Let’s get this month started properly.
Guinness Stout. Chocolate. Buttercream.
Shall I continue?
A work colleague (and fantastic baker) introduced me to this cake recipe several years ago. And I’ve been exploiting it ever since. This is by far my favorite way to make chocolate cake. It is dark and not as sweet as some chocolate cakes, which makes it a perfect foil for the globs of buttercream I like to slather on top. And, if you are so inclined (as I am from time to time), it gives you a good excuse to pop the little widget on the Guinness can or bottle and enjoy a pint or two while baking.
This cake recipe is a little unusual in that you start it by boiling together a couple of cups of a good stout beer, butter and cocoa. Strange brew indeed.
While the brew cools a bit, beat together eggs and sour cream.
Then the beer mixture is added to the sour cream.
After this, the dry ingredients are incorporated.
The result is a gorgeous, silky cake batter. I’ve made layer cakes, sheet cakes and cupcakes with this recipe.
Here is the do what I say, not what I do portion of the post. I thought it would be cute to make mini cupcakes without the wrappers so that when I topped them with the frosting they’d look like little beers. Good idea in theory, a little short-sighted in operation. First, if making cupcakes, only fill each cup about 2/3 full. In the picture below they are filled to the top. Not a good idea. Second, these guys need wrappers. Despite oiling the already non-stick pan, I had a heck of a time getting the little buggers out of the pan. This recipe will make about three dozen full-sized cupcakes, six dozen babies or two eight-to-nine inch cakes.
While this cake would be fantastic topped with a cream cheese or sour cream frosting, my go to is an Italian buttercream recipe from Gourmet magazine. Hey–you know how some people have the dates of their deceased loved-ones in decals across the back windows of their cars. Do you suppose there is a foodie out there with a Gourmet Magazine RIP on their car? Just wondering.
Anyhow, Italian buttercream starts by creating a sugar syrup. Yes, you’ll need your candy thermometer.
While the syrup is coming up to temp, egg whites get whipped into soft peaks with a little sugar and salt.
Then things get really fun. Start up your standing mixer and slowly add the hot syrup in a steady stream.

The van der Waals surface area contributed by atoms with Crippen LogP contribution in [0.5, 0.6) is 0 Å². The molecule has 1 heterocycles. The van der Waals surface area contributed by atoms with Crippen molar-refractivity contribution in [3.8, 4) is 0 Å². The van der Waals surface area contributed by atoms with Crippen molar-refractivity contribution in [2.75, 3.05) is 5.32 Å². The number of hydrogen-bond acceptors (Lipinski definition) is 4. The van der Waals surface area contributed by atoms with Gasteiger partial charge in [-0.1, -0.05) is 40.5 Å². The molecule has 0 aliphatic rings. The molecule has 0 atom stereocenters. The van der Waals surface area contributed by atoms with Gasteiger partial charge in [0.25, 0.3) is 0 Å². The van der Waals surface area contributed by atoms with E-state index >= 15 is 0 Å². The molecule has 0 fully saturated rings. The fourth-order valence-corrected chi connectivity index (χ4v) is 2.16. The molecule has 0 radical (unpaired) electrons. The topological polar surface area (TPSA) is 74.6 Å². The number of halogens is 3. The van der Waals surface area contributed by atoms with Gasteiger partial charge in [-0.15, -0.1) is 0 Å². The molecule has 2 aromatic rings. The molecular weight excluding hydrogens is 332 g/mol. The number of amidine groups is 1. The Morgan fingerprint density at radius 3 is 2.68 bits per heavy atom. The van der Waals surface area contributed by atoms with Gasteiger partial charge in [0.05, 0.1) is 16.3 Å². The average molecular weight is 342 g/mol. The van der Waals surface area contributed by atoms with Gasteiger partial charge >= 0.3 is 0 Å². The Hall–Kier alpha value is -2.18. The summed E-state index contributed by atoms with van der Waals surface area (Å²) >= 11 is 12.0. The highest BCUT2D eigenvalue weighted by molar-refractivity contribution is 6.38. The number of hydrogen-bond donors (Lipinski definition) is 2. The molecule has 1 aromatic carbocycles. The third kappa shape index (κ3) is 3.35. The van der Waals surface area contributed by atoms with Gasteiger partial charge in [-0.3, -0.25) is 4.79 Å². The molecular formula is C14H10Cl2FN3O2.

This is going to heat things up a bit. Don’t worry though, keep that whisk attachment (or handmixer) going.
It wouldn’t be buttercream without the butter. The butter gets added a tablespoon at a time.
At some point it will start to look like something has gone horribly wrong. It hasn’t, keep on whisking.
A little later you’ll think, really, this isn’t right. It is.
Eventually, the whole mess will come together and you’ll have beautiful, smooth butter cream frosting.
What you do after is up to you. Me? I topped my little stout cupcakes with a dollup of butter cream and dusting of sanding sugar.
If what TD says is true about there being a sandwich in every beer, there is definitely a cake in every pint!
Chocolate Stout Cake
Bon Appetit, September 2002
- 2 C stout (such as Guinness)
- 2 C (4 sticks) unsalted butter
- 1 1/2 C unsweetened cocoa powder
- 4 C all purpose flour
- 4 C sugar
- 1 1/2 t salt
- 1 T baking soda
- 4 large eggs
- 1 1/3 C sour cream
Preheat oven to 350 degrees and prepare pans
In a saucepan, bring stout and butter to a simmer over medium heat. Add cocoa powder and whisk until mixture is smooth. Cool slightly.
Whisk together flour, sugar, baking soda and salt in large bowl. In a separate bowl or standing mixer, beat eggs and sour cream to blend. Add stout mixture to egg mixture and beat to combine. Add-in flour mixture and blend briefly on slow speed until just combined. Divide batter as desired. Bake cakes until tester inserted into center comes our clean, 18-35 minutes.
Gourmet, January 2004
This recipe makes about 6 cups frosting
- 4 large egg whites at room tempurature
- Rounded 1/4 teaspoon of salt
- 2/3 C water
- 1 1/3 plus 2 T sugar
- 4 sticks (2 C) butter, cut into tablespoon pieces and softened
- 2 t vanilla
Combine whites and salt in a very large bowl. Stir together water and 1 1/3 cups sugar in a 3- to 4-quart heavy saucepan until sugar is dissolved, then bring to a boil over moderate heat, without stirring, brushing any sugar crystals down side of pan with a pastry brush dipped in water.
When syrup reaches a boil, start beating egg whites with an electric mixer at medium-high speed until frothy, then gradually add remaining 2 tablespoons sugar and beat at medium speed until whites just hold soft peaks. (Do not beat again until sugar syrup is ready.)
Meanwhile, put thermometer into sugar syrup and continue boiling until syrup registers 238 to 242°F. Immediately remove from heat and, with mixer at high speed, slowly pour hot syrup in a thin stream down side of bowl into whites, beating constantly. Beat, scraping down side of bowl with a rubber spatula, until meringue is cool to the touch, about 10 minutes in a standing mixer or 15 with a handheld. (It is important that meringue is properly cooled before proceeding.)
With mixer at medium speed, gradually add butter 1 piece at a time, beating well after each addition until incorporated. (Buttercream will look soupy after some butter is added if meringue is still warm. If so, briefly chill bottom of bowl in a large bowl filled with ice water for a few seconds before continuing to beat in remaining butter.) Continue beating until buttercream is smooth. (Mixture may look curdled before all of butter is added but will come back together by the time beating is finished.) Add vanilla and beat 1 minute more.
Note: buttercream will freeze very well in an air-tight ziplock bag.